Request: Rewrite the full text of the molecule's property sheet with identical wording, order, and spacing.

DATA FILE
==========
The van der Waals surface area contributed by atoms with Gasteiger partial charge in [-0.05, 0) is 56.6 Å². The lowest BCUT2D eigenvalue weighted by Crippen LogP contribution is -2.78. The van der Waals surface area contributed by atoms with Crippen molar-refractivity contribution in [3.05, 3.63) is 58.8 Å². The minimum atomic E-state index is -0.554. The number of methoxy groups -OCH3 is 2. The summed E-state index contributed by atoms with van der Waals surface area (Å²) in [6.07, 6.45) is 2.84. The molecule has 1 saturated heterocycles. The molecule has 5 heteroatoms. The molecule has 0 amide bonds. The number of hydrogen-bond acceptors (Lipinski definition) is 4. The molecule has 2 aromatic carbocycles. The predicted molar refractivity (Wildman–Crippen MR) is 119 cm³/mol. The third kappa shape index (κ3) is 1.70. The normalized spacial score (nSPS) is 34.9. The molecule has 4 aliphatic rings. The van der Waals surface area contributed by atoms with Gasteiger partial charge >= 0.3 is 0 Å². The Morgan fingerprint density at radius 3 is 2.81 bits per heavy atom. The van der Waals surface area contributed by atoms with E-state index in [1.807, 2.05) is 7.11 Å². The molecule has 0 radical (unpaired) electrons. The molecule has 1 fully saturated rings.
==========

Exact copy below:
The van der Waals surface area contributed by atoms with Gasteiger partial charge in [-0.05, 0) is 56.6 Å². The lowest BCUT2D eigenvalue weighted by Crippen LogP contribution is -2.78. The van der Waals surface area contributed by atoms with Crippen molar-refractivity contribution in [3.05, 3.63) is 58.8 Å². The minimum atomic E-state index is -0.554. The number of methoxy groups -OCH3 is 2. The summed E-state index contributed by atoms with van der Waals surface area (Å²) in [6.07, 6.45) is 2.84. The molecule has 1 saturated heterocycles. The molecule has 5 heteroatoms. The molecule has 0 amide bonds. The number of hydrogen-bond acceptors (Lipinski definition) is 4. The molecule has 2 aromatic carbocycles. The predicted molar refractivity (Wildman–Crippen MR) is 119 cm³/mol. The third kappa shape index (κ3) is 1.70. The normalized spacial score (nSPS) is 34.9. The molecule has 4 aliphatic rings. The van der Waals surface area contributed by atoms with Gasteiger partial charge >= 0.3 is 0 Å². The Morgan fingerprint density at radius 3 is 2.81 bits per heavy atom. The van der Waals surface area contributed by atoms with E-state index in [1.807, 2.05) is 7.11 Å². The molecule has 0 radical (unpaired) electrons. The molecule has 1 fully saturated rings.